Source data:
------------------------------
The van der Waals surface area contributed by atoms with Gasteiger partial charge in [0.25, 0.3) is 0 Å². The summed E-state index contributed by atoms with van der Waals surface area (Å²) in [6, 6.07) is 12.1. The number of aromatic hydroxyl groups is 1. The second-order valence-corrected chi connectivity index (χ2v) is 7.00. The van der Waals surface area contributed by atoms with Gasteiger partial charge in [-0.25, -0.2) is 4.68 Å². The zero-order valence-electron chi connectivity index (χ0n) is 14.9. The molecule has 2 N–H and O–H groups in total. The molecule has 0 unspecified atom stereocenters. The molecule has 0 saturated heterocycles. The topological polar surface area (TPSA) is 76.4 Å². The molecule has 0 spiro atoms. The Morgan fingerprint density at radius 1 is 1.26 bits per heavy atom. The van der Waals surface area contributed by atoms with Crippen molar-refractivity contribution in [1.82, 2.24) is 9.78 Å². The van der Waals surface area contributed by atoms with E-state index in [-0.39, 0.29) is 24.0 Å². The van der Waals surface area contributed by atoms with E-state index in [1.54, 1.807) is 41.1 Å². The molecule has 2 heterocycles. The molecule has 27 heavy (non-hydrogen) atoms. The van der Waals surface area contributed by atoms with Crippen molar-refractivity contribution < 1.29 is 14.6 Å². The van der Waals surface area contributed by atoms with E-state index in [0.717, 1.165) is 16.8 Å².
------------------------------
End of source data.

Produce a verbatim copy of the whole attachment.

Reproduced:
The van der Waals surface area contributed by atoms with Gasteiger partial charge in [0.25, 0.3) is 0 Å². The summed E-state index contributed by atoms with van der Waals surface area (Å²) in [6, 6.07) is 12.1. The number of aromatic hydroxyl groups is 1. The second-order valence-corrected chi connectivity index (χ2v) is 7.00. The van der Waals surface area contributed by atoms with Gasteiger partial charge in [-0.25, -0.2) is 4.68 Å². The zero-order valence-electron chi connectivity index (χ0n) is 14.9. The molecule has 2 N–H and O–H groups in total. The molecule has 0 unspecified atom stereocenters. The molecule has 0 saturated heterocycles. The topological polar surface area (TPSA) is 76.4 Å². The molecule has 0 spiro atoms. The Morgan fingerprint density at radius 1 is 1.26 bits per heavy atom. The van der Waals surface area contributed by atoms with Crippen molar-refractivity contribution in [1.82, 2.24) is 9.78 Å². The van der Waals surface area contributed by atoms with E-state index in [-0.39, 0.29) is 24.0 Å². The van der Waals surface area contributed by atoms with E-state index in [1.54, 1.807) is 41.1 Å². The molecule has 2 heterocycles. The molecule has 27 heavy (non-hydrogen) atoms. The van der Waals surface area contributed by atoms with Crippen molar-refractivity contribution < 1.29 is 14.6 Å². The van der Waals surface area contributed by atoms with E-state index in [0.717, 1.165) is 16.8 Å².